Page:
Evisu is a good example. The brand, when it started in Japan in 1991, was so exclusive that only a few dozen pairs of jeans, priced at US$600, were produced each week, each with a hand-painted seagull logo on the back pocket. But the label's popularity soon led to a global licensing agreement to produce runway collections in Italy and increasingly baggy and flashy street-wear styles that, while generating US$30 million in sales, devalued the brand to the point that no designer store would touch it.

Mr Morrison said that the label has been losing money for the last four years. His strategy is to revive Evisu by starting over, with a handful of clean, unadulterated styles that will be sold at Barneys beginning in November. Many of them under US$200. But prices are not the only thing that has changed since the recession. The jeans business is just not the same without the swagger.

'You have the underpinnings of a disaster if people can't turn this around,' Mr Morrison said. Of course, people will turn denim around and around and around, lately as skinny jeans or boyfriend jeans and even more recently as jeans so skinny they are called 'jeggings'. Mr Rosso of Diesel also sensed it is time for a change. Last week, he met with his team of designers to give them a challenge, he said, to reinvent denim in a 'younger way, a fresher way'.

'It's been too many years that we've just looked at wash, and the time is now to make an evolution,' Mr Rosso said. 'Denim is the only fabric you really can transform.' -- NYT

Copyright © 2007 Singapore Press Holdings Ltd. All

Singapore mourns 'angel' killed in Mumbai attacks

"You look at her smile, you can see that radiance of her soul", said husband of Lo Hwei Yen who was murdered by the Mumbai attackers. -AFP

Thu, Dec 04, 2008

A vicious tropical rainstorm beat down from darkened skies Thursday as mourners began a funeral mass for Singapore's "angel" murdered by armed militants in India.

The rain continued even as Lo Hwei Yen's white coffin left the church.

Lo, 28, was one of at least 188 people, including 22 foreigners, killed in a shooting and grenade rampage by 10 militants who terrorised Mumbai for 60 hours last week.

The Church of Saint Teresa was packed for the private service, and family friends said hundreds of mourners were expected.

Hundreds more, including cabinet ministers, turned out during the week for her wake.

Prime Minister Lee Hsien Loong said in a letter of condolence that Lo was Singapore's first victim of terrorism.

Her death has jolted the nation, which prides itself on rigorous security measures, and politicians said Lo's death reinforces the need for vigilance.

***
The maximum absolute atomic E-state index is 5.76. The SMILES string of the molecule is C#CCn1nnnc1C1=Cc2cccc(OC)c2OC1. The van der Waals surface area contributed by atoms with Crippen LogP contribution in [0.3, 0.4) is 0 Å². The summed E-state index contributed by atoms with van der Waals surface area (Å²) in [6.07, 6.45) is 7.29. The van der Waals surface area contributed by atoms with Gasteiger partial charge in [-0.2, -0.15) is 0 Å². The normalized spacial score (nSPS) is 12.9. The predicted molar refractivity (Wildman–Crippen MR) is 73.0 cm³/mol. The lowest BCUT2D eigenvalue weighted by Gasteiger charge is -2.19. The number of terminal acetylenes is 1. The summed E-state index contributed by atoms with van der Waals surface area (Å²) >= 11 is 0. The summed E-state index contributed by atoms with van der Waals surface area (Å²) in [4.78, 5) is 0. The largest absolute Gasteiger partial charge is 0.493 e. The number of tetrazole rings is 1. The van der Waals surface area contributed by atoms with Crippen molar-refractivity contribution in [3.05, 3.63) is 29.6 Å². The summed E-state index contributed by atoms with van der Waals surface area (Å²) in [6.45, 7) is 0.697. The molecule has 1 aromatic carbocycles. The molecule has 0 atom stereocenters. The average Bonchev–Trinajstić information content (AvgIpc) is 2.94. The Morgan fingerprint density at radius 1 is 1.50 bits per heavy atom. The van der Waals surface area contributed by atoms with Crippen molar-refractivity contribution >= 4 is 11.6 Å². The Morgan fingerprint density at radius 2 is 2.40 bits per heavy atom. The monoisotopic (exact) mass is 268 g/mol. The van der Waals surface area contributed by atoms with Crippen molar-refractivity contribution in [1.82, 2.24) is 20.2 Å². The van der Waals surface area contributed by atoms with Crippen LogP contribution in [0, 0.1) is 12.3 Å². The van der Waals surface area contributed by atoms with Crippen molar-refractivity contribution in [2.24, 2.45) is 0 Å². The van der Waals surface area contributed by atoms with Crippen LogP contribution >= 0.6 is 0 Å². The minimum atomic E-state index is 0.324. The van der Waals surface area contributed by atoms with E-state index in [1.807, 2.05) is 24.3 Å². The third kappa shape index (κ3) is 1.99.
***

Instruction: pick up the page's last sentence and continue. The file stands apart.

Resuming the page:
"She was there at the wrong time," Devendran Puhaindran, the uncle of Lo's husband, Michael Puhaindran, said before the funeral.

"I remember her as a very bubbly girl, always with a smile."

Funeral mourners were urged to wear "fabulous black", a reflection of Lo's stylishness, friends said.

Even the skies obliged, making the early afternoon resemble the dim light of dusk.

Lo's smiling face has been regularly featured in newspaper photographs since the Ministry of Foreign Affairs (MFA) announced her death late last week.

"You look at her smile, you can see that radiance of her soul," her husband said in a 15-minute eulogy.

They were married only last year on the Indonesian resort island of Bali, local newspapers have reported.

Reports said Lo, a lawyer, had gone to Mumbai for only one night to deliver a talk about the global credit crunch.

She was taken hostage, along with others, by the militants who stormed the Oberoi/Trident hotel where she was staying.

Jai Sohan, an official from MFA, told reporters earlier that before she died Lo had conveyed a message from the attackers.

"The terrorists demanded that the Indian authorities refrain from storming the Oberoi hotel or else they would harm her," Sohan said.

Her body was found on the 19th floor of the hotel, he said.

"Yen, my angel, my princess, words cannot express how much I miss you," her husband said, choking on his words during the eulogy.

"I love you my baby."

F1 race boosts Singapore brand

Oct 19, 2009

THIS year's SingTel Singapore Grand Prix is not expected to yield the same amount of revenue as its debut last year, said Senior Minister of State for Trade and Industry and Education S Iswaran, who put it down to the global economic downturn.

But there's more to the F1 night race than revenue generation, he said.

'The F1 continues to improve Singapore's international branding and improves mindshare. It also serves as a very good platform for business networking, innovative activities and the creationg of new opportunities,' he told Parliament on Monday.

Last year, the event drew more than 40,000 overseas visitors and generated nearly $170 million in incremental tourism proceeds, and was watched by about 110 million people worldwide.

The Singapore Tourism Board is still collating data from various sources and should be able to give figures for this year's F1 race by the end of the year, said Mr Iswaran, who also addressed other issues surrounding the event such as the inconvenience caused by road closures and criticisms of the bumpy track of the Marina Bay circuit.

He noted that the affected roads were closed for seven days this time, compared to 12 last year, and Raffles Boulevard has been re-surfaced.

Business Times - 28 Oct 2009

Economists rethink S'pore growth models

Country needs to go beyond tweaking or fine-tuning in post-crisis world